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The PostgreSQL 9.0 Reference Manual - Volume 2 - Programming Guide
by The PostgreSQL Global Development Group
Paperback (6"x9"), 478 pages
ISBN 9781906966065
RRP £14.95 ($19.95)

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5.4.4 SQL Functions with Output Parameters

An alternative way of describing a function's results is to define it with output parameters, as in this example:

CREATE FUNCTION add_em (IN x int, IN y int, OUT sum int)
AS 'SELECT $1 + $2'
LANGUAGE SQL;

SELECT add_em(3,7);
 add_em
--------
     10
(1 row)

This is not essentially different from the version of add_em shown in section 5.4.1 SQL Functions on Base Types. The real value of output parameters is that they provide a convenient way of defining functions that return several columns. For example,

CREATE FUNCTION sum_n_product (x int, y int, OUT sum int, OUT 
  product int)
AS 'SELECT $1 + $2, $1 * $2'
LANGUAGE SQL;

 SELECT * FROM sum_n_product(11,42);
 sum | product
-----+---------
  53 |     462
(1 row)

What has essentially happened here is that we have created an anonymous composite type for the result of the function. The above example has the same end result as

CREATE TYPE sum_prod AS (sum int, product int);

CREATE FUNCTION sum_n_product (int, int) RETURNS sum_prod
AS 'SELECT $1 + $2, $1 * $2'
LANGUAGE SQL;

but not having to bother with the separate composite type definition is often handy. Notice that the names attached to the output parameters are not just decoration, but determine the column names of the anonymous composite type. (If you omit a name for an output parameter, the system will choose a name on its own.)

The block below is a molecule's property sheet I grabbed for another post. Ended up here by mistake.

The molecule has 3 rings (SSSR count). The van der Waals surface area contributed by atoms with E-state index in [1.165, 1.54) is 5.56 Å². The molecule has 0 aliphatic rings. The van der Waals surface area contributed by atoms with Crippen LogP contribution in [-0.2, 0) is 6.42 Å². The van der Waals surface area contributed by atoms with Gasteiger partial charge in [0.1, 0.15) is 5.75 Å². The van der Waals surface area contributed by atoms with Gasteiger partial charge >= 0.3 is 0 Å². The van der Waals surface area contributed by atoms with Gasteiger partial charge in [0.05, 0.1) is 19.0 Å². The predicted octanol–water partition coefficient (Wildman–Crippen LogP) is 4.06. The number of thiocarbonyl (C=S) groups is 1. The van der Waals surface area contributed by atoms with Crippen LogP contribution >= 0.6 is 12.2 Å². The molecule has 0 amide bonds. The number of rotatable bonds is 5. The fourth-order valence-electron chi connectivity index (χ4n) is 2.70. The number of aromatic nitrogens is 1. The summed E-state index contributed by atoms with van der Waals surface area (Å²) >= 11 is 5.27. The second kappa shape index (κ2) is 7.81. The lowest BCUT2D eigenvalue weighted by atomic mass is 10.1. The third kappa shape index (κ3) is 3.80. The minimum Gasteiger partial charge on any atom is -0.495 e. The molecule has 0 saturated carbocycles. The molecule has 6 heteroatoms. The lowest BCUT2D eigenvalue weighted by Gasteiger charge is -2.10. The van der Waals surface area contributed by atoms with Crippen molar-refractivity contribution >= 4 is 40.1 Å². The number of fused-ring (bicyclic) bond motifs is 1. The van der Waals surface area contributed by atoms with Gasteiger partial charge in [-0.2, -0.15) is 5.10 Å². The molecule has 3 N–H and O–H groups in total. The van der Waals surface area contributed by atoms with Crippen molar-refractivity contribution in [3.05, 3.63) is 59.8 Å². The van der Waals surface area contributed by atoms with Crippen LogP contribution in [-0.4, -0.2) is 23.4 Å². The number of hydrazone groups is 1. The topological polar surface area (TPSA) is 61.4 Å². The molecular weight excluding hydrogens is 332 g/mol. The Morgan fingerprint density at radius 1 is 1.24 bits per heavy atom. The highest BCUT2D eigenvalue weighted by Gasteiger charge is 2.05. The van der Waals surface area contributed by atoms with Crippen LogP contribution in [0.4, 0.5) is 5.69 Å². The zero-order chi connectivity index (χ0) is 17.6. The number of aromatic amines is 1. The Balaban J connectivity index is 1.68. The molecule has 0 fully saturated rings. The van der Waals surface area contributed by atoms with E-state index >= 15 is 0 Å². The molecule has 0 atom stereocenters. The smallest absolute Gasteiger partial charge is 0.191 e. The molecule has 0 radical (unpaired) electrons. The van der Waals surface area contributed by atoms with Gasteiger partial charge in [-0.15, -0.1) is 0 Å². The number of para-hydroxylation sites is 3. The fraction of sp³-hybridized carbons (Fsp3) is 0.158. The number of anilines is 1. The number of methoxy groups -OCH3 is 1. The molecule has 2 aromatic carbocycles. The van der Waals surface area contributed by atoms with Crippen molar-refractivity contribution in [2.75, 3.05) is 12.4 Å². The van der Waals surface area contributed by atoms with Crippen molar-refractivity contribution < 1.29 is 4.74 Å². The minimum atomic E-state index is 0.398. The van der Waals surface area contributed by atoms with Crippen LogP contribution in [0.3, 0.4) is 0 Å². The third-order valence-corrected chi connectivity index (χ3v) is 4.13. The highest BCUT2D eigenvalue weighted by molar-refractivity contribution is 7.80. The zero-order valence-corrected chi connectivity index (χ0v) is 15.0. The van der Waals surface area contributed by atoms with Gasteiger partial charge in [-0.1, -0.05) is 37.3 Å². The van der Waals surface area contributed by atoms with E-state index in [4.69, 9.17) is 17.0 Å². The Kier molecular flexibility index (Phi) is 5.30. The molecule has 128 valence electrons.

Notice that output parameters are not included in the calling argument list when invoking such a function from SQL. This is because PostgreSQL considers only the input parameters to define the function's calling signature. That means also that only the input parameters matter when referencing the function for purposes such as dropping it. We could drop the above function with either of

DROP FUNCTION sum_n_product (x int, y int, OUT sum int, OUT 
  product int);
DROP FUNCTION sum_n_product (int, int);

Parameters can be marked as IN (the default), OUT, INOUT, or VARIADIC. An INOUT parameter serves as both an input parameter (part of the calling argument list) and an output parameter (part of the result record type). VARIADIC parameters are input parameters, but are treated specially as described next.

ISBN 9781906966065The PostgreSQL 9.0 Reference Manual - Volume 2 - Programming GuideSee the print edition